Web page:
Part of the 2018 Spring series: Freedom, Community, and Health Care
Thursday, March 15, 2018, 7:00 p.m.
Viking Theater, Buntrock Commons
For patients whose suffering cannot be relieved, palliative (or, as it is sometimes called, terminal) sedation, makes the patient unconscious and thus eliminates the experience of suffering. In this lecture Gilbert Meilaender will examine the ethics of medical treatment that deliberately eliminates the good of conscious experience.
Can’t make it? Stream live or later.
About the Speaker
Gilbert Meilaender is Senior Research Professor at Valparaiso University and the Paul Ramsey Fellow at the Notre Dame Center for Ethics and Culture. He taught at the University of Virginia (1975-78), at Oberlin College (1978-96), and at Valparaiso University (1996-2014), where he held the Duesenberg Chair in Christian Ethics. He holds the M.Div. (1972) from Concordia Seminary (St. Louis) and the Ph.D. (1976) from Princeton University.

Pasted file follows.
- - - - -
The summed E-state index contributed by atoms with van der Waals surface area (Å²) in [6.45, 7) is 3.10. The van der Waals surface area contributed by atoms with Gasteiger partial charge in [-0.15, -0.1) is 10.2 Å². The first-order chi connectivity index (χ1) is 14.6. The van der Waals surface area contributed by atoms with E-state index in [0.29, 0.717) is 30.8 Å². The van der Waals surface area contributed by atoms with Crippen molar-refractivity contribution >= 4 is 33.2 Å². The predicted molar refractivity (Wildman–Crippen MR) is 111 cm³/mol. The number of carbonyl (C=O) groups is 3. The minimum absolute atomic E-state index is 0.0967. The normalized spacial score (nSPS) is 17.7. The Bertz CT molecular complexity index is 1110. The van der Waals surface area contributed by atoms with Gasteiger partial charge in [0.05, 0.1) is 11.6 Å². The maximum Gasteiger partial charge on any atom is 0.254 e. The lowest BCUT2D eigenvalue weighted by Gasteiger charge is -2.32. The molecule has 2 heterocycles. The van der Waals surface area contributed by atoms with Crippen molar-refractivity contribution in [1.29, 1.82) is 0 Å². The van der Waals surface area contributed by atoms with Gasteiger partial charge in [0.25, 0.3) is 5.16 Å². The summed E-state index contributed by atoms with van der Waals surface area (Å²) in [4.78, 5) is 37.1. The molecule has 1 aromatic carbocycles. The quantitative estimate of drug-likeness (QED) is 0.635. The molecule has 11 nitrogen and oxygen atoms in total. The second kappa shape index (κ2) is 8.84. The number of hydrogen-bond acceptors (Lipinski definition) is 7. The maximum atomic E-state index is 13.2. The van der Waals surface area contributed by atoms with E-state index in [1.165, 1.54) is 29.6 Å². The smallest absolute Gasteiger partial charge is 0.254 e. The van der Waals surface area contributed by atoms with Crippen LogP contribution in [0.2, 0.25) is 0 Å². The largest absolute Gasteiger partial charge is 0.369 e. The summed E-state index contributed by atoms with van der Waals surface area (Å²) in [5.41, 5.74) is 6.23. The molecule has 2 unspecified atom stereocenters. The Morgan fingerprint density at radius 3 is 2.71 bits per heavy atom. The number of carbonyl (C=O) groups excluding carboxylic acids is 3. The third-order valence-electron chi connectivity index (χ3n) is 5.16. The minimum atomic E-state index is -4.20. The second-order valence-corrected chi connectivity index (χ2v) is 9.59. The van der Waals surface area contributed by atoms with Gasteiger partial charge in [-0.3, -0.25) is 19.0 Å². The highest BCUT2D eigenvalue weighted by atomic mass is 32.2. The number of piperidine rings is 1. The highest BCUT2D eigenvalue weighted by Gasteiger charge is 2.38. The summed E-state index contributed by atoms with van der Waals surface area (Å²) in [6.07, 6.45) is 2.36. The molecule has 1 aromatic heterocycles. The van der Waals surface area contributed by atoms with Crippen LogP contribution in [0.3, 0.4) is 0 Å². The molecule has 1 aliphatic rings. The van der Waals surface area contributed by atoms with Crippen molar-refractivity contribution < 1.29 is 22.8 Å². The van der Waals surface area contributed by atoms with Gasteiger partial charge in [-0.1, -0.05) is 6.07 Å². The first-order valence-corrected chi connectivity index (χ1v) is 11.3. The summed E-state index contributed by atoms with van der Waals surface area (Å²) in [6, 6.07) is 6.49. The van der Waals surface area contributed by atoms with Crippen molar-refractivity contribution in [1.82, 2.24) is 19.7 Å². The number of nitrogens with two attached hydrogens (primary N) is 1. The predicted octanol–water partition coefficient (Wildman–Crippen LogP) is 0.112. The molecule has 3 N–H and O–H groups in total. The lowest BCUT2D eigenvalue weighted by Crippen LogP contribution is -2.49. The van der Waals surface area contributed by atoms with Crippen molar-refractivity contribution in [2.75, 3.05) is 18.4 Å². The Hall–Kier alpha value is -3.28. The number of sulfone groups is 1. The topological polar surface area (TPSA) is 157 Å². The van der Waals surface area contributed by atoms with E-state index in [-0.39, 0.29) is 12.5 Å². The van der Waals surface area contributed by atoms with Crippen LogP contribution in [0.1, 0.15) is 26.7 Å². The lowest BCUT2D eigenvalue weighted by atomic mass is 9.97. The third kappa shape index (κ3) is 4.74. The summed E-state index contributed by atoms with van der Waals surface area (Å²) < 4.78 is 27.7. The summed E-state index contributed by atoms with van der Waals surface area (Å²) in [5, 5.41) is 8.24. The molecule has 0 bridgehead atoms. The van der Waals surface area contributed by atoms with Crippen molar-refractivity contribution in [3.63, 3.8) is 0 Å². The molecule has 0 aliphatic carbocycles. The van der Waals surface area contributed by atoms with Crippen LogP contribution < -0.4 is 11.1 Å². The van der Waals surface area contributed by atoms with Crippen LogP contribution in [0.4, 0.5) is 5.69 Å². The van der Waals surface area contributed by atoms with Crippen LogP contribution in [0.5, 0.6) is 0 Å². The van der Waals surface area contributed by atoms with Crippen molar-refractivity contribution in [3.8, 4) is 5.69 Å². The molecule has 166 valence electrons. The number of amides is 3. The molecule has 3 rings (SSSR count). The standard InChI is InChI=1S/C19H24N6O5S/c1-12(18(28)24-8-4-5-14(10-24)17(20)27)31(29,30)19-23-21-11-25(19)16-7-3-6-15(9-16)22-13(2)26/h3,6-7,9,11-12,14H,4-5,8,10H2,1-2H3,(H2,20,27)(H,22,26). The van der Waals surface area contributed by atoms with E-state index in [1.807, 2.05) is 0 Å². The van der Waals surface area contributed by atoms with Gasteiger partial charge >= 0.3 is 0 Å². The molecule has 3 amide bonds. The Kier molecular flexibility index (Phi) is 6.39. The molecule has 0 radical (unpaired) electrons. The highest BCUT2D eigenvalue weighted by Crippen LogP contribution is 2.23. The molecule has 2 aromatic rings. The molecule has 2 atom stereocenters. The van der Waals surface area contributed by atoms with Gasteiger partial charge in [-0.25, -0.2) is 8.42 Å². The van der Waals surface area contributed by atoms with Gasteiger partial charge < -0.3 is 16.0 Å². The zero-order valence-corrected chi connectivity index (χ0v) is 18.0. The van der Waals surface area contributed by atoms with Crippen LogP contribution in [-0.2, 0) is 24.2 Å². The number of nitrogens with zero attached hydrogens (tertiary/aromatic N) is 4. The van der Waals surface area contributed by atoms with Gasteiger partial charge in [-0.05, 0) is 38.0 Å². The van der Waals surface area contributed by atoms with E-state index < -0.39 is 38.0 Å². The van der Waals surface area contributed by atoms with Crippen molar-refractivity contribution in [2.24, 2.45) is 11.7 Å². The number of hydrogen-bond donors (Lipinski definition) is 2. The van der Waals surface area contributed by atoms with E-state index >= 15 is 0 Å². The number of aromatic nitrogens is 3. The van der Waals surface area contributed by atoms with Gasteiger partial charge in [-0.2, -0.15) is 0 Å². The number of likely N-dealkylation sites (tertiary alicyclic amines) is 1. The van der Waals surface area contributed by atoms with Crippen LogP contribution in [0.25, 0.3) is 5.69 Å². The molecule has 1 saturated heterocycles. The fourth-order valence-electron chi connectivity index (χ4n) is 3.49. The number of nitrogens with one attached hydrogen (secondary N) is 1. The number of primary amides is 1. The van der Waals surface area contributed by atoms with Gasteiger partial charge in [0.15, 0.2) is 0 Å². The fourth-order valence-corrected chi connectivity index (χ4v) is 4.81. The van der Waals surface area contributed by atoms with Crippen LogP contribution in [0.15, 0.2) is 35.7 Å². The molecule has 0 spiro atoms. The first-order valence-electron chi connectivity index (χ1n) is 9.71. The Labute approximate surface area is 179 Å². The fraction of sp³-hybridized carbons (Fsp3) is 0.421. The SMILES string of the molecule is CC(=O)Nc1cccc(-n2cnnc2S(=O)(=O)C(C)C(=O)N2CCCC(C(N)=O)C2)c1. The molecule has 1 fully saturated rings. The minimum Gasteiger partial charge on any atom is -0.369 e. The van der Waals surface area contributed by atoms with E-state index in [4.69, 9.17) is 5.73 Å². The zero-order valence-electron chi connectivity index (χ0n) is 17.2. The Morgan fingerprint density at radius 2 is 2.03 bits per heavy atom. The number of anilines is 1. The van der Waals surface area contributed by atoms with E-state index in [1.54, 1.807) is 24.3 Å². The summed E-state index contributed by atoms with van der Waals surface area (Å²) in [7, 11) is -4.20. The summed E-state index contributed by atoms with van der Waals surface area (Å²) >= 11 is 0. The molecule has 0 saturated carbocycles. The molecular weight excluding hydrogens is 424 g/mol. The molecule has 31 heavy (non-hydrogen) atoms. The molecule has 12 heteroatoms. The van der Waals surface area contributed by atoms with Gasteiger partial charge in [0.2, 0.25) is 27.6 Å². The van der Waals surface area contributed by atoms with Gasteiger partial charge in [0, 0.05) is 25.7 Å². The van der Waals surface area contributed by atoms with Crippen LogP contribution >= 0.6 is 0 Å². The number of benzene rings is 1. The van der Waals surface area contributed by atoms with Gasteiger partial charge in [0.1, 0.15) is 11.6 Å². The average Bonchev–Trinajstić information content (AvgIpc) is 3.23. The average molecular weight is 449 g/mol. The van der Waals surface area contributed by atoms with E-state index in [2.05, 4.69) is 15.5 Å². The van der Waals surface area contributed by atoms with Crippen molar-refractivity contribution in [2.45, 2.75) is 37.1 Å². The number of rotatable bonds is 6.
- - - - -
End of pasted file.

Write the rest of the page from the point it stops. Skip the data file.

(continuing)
Professor Meilaender is the author of many books and articles in the field of Christian ethics. Among his books are Friendship: A Study in Theological Ethics; Faith and Faithfulness: Basic Themes in Christian Ethics; Bioethics: A Primer for Christians; The Way that Leads There: Augustinian Reflections on the Christian Life; Should We Live Forever?: The Ethical Ambiguities of Aging; Not by Nature but by Grace: Forming Families through Adoption; and (an edited volume of readings) Working: Its Meaning and Its Limits. He is co-editor (with William Werpehowski) of the Oxford Handbook of Theological Ethics. He has served on the Board of Directors of the Society of Christian Ethics, as an Associate Editor of Religious Studies Review, as a Consultant Editor of Studies in Christian Ethics, and as an Associate Editor of the Journal of Religious Ethics.
Professor Meilaender’s work in the area of bioethics is well known. He is a Fellow of the Hastings Center and was a member of the President’s Council on Bioethics from 2002 to 2009.